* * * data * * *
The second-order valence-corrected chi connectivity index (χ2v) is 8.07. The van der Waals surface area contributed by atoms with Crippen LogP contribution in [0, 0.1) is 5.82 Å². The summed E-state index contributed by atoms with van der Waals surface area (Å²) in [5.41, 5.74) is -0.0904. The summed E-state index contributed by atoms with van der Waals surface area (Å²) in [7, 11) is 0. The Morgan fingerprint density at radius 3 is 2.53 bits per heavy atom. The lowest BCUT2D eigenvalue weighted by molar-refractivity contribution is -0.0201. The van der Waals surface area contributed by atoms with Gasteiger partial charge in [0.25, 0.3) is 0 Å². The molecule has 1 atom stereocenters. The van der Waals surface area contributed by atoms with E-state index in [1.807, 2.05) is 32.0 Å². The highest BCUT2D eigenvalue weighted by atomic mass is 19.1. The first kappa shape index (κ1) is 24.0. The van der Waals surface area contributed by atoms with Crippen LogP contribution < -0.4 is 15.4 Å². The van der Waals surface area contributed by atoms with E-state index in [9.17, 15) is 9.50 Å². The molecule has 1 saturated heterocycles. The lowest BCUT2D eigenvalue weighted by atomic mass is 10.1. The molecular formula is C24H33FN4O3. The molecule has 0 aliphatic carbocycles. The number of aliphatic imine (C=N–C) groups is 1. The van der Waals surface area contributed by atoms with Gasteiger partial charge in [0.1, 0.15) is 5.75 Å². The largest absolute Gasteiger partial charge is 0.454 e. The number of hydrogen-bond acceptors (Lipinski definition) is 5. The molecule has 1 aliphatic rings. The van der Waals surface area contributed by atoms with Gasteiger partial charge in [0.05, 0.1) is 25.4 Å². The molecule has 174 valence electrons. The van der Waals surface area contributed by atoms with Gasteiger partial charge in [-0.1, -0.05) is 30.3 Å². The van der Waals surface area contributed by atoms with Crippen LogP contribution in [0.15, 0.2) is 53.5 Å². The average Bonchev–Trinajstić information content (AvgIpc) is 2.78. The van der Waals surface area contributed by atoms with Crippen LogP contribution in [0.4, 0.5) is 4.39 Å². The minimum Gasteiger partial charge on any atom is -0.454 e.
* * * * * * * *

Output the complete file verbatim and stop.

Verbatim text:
The second-order valence-corrected chi connectivity index (χ2v) is 8.07. The van der Waals surface area contributed by atoms with Crippen LogP contribution in [0, 0.1) is 5.82 Å². The summed E-state index contributed by atoms with van der Waals surface area (Å²) in [5.41, 5.74) is -0.0904. The summed E-state index contributed by atoms with van der Waals surface area (Å²) in [7, 11) is 0. The Morgan fingerprint density at radius 3 is 2.53 bits per heavy atom. The lowest BCUT2D eigenvalue weighted by molar-refractivity contribution is -0.0201. The van der Waals surface area contributed by atoms with Gasteiger partial charge in [0.25, 0.3) is 0 Å². The molecule has 1 atom stereocenters. The van der Waals surface area contributed by atoms with E-state index in [1.807, 2.05) is 32.0 Å². The highest BCUT2D eigenvalue weighted by atomic mass is 19.1. The first kappa shape index (κ1) is 24.0. The van der Waals surface area contributed by atoms with Crippen LogP contribution < -0.4 is 15.4 Å². The van der Waals surface area contributed by atoms with E-state index in [9.17, 15) is 9.50 Å². The molecule has 1 saturated heterocycles. The lowest BCUT2D eigenvalue weighted by atomic mass is 10.1. The molecular formula is C24H33FN4O3. The molecule has 0 aliphatic carbocycles. The number of aliphatic imine (C=N–C) groups is 1. The van der Waals surface area contributed by atoms with Gasteiger partial charge in [0.1, 0.15) is 5.75 Å². The largest absolute Gasteiger partial charge is 0.454 e. The number of hydrogen-bond acceptors (Lipinski definition) is 5. The molecule has 1 aliphatic rings. The van der Waals surface area contributed by atoms with Gasteiger partial charge in [0.05, 0.1) is 25.4 Å². The molecule has 174 valence electrons. The van der Waals surface area contributed by atoms with Gasteiger partial charge in [-0.1, -0.05) is 30.3 Å². The van der Waals surface area contributed by atoms with Crippen LogP contribution in [0.15, 0.2) is 53.5 Å². The average Bonchev–Trinajstić information content (AvgIpc) is 2.78. The van der Waals surface area contributed by atoms with Crippen LogP contribution in [0.4, 0.5) is 4.39 Å². The minimum Gasteiger partial charge on any atom is -0.454 e.